My first PC came with an Intel Celeron 400 processor. Back then, I had no idea what I was getting; I was not aware of various PC parts & technologies. All I knew was that a friend of mine had a Pentium III computer and it was better than mine.
Dominance/Monopoly of Intel
Slowly, as I started to explore the world of PCs (with help from Chip and Digit magazines), I became aware of various components inside PCs and different technologies & brands. The market leader for computer processors even back then was Intel. AMD, Via and Cyrix were alternative brands. Over time, I began to hate Intel. I started looking at Intel as a company which made technically good but overpriced processors & indulged in false/misleading advertising.
AMD processors always fascinated me. When the Athlon series launched, I read about its performance with awe. However, AMD, VIA or Cyrix processors were very rarely seen in the real world, outside reviews. Cyrix & Via soon died completely and AMD remained elusive, plagued by overheating issues and solely in the realm of gamers & enthusiasts. When I did my first major PC upgrade, I had to get a Pentium IV because no one would assemble an AMD for me.
In the laptop space, AMD was even rarer. In fact, the first time I saw an AMD laptop was during my college days when Nihit (technically his girlfriend) bought a laptop with an AMD Turion processor.
I remember inheriting a Compaq laptop (which I still have today) from my father and it had an Intel Core 2 Duo processor. When Windows Vista came out, Intel released a beta WDDM driver for the GPU on this laptop, but later discontinued it. Consequently, the laptop couldn’t use Vista’s Aero Glass effect for themes even though the hardware was compatible. My hatred intensified and I swore never to use Intel again.
In 2000, Intel was forced to abandon its IA-64 platform for 64-bit computing and forced to license AMD’s AMD64 technology. They called it x86-64 and had to pay licensing fee to AMD for every processor sold.
My First AMD
In 2006, briefly, for the first time, Intel and AMD both had nearly equal market shares for Desktop CPU shipments. AMD would maintain the neck-neck competition till date, Intel was no more a monopoly. In fact, in 2021, AMD is arguably ahead of Intel.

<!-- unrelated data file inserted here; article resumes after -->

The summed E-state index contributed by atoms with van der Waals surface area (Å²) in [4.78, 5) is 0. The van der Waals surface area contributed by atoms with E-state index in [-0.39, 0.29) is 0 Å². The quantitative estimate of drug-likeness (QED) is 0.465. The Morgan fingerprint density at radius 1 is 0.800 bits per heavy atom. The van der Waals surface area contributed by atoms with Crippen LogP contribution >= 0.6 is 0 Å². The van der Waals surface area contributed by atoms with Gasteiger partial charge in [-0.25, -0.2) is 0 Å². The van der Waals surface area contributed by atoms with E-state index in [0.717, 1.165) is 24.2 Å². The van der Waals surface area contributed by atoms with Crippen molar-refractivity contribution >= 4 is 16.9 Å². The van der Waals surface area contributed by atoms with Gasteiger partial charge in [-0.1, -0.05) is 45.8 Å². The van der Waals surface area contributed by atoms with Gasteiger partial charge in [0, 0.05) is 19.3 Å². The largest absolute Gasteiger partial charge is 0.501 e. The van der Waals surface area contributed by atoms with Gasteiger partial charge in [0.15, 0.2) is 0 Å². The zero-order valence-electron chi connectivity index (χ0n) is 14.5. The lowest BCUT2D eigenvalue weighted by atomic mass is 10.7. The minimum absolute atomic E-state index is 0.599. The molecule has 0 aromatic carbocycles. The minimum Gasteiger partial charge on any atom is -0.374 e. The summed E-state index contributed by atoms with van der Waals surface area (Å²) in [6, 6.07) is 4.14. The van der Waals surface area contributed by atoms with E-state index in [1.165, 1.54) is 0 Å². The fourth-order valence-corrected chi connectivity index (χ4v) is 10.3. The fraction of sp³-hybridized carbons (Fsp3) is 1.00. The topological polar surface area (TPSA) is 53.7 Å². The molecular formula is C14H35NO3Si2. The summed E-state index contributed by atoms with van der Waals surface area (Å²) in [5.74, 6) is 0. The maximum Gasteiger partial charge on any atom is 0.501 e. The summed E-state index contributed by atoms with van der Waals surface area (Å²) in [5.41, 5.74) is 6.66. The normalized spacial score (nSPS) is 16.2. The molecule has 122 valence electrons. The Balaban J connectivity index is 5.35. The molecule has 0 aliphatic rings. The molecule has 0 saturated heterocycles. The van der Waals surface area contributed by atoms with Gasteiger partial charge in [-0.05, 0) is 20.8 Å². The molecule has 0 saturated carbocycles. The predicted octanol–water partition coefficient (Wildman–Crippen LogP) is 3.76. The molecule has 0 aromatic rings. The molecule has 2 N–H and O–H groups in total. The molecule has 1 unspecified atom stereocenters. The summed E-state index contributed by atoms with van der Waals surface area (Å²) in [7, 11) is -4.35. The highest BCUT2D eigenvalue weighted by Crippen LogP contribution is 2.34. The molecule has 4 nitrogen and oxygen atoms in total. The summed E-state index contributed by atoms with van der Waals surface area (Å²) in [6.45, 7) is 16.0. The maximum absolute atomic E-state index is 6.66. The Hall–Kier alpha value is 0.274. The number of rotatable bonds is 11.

When I moved to Gurgaon, I decided to assemble a new gaming PC myself, from scratch. I got the AMD FX 6300 and a Radeon GPU, shunning Intel completely. It cost me half of what an equivalent Intel platform would have cost and performed better. There were no heat issues to speak of.
Eventually I bought an Xbox and sold my gaming PC, never to buy a PC again.
Last Tryst with Intel – Surface Pro 3
I was re-introduced to the world of Intel, when my fiend gifted me a Surface Pro 3. To me, the Surface Pro 3 showcased the very worst of Intel. The external hardware, touch screen, keyboard and OS were all amazing. It was the Intel innards which sucked balls.
The Core i7 processor always ran hot, no matter how light the workload. Consequently the fan was always whirring loudly. It was so loud, you couldn’t sleep in the same room with the Surface if it was doing something. Still, the fan was not enough to efficiently cool the Surface and the CPU was throttled <50% most of the time. I had to install an external USB fan to keep it cool; which was ridiculous.
On top of that, it had issues with Sleep which remained unresolved even after many firmware updates over many years. You closed the Surface and put it in your bag expecting it to sleep. It, however kept on running at full throttle and when you got it out to use it later, you saw that the battery was dead. Microsoft blamed Intel drivers and they twiddled their thumbs, as usual.
Eventually, I sold it and got myself an iPad.
ARM and Apple M1
For those who haven’t been keeping track, Apple transitioned their MacBooks from Intel CPUs to in-house ARM based processors in 2020. We (technically, my wife) bought a MacBook with an M1 chip. After using sluggish/hot/battery sucking laptops over the years, the MacBook blew my mind away.
It is as snappy as an iPad, the battery lasts all day (My wife uses it 8-9 hours off the charger) and there’s no fan and no heat to speak of. On top of all this, existing apps made for x86 work flawlessly and with minimum performance penalty. On the other hand, my work laptop (Intel Core i5) doesn’t last more than 2 hours off the charger and any computational effort make its fans sound like a jet plane.
I would not be wrong to say that the M1 is a generational leap ahead in computing from the old/shitty X86 laptops.
All mobile phones already used ARM processors. Same for all embedded devices and IOT devices. Apple would probably transition their Macs to ARM completely within the next few years. Many custom-made servers operated by the likes of Facebook/Amazon/Google use ARM already, too. In fact, the current world’s most powerful supercomputer also runs on ARM.
Once Microsoft get their x86-64 on ARM emulation to work properly, we should see a significant chunk of Windows ultraportables and laptops move to ARM. I hope AMD embraces the ARM architecture soon, too.
That being said, x86-64 isn’t going away anytime soon. Gaming PCs, Enterprise workstations, legacy applications requiring native x86-64 and most servers would continue to be x86-64 based for the foreseeable future and Intel would probably continue to dominate this space. I just hope they are reduced to shells of their former selves soon and then eventually die.